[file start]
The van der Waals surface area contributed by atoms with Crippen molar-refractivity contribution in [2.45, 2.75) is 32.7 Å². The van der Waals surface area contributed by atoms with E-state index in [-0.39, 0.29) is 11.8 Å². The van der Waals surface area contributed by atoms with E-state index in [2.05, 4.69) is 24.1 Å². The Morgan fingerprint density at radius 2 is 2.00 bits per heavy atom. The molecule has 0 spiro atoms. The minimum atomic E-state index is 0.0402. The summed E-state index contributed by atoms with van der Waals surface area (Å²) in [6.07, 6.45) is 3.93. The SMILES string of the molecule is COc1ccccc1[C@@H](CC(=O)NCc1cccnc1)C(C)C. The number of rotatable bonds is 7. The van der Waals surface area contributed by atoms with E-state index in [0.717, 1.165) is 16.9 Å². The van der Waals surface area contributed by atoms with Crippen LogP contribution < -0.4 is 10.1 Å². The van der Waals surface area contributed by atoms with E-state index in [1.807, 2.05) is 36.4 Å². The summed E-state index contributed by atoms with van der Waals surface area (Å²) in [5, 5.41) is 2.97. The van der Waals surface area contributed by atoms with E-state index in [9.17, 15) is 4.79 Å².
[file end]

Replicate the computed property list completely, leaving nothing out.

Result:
The van der Waals surface area contributed by atoms with Crippen molar-refractivity contribution in [2.45, 2.75) is 32.7 Å². The van der Waals surface area contributed by atoms with E-state index in [-0.39, 0.29) is 11.8 Å². The van der Waals surface area contributed by atoms with E-state index in [2.05, 4.69) is 24.1 Å². The Morgan fingerprint density at radius 2 is 2.00 bits per heavy atom. The molecule has 0 spiro atoms. The minimum atomic E-state index is 0.0402. The summed E-state index contributed by atoms with van der Waals surface area (Å²) in [6.07, 6.45) is 3.93. The SMILES string of the molecule is COc1ccccc1[C@@H](CC(=O)NCc1cccnc1)C(C)C. The number of rotatable bonds is 7. The van der Waals surface area contributed by atoms with E-state index in [0.717, 1.165) is 16.9 Å². The van der Waals surface area contributed by atoms with Crippen LogP contribution < -0.4 is 10.1 Å². The van der Waals surface area contributed by atoms with E-state index in [1.807, 2.05) is 36.4 Å². The summed E-state index contributed by atoms with van der Waals surface area (Å²) in [5, 5.41) is 2.97. The van der Waals surface area contributed by atoms with E-state index in [9.17, 15) is 4.79 Å².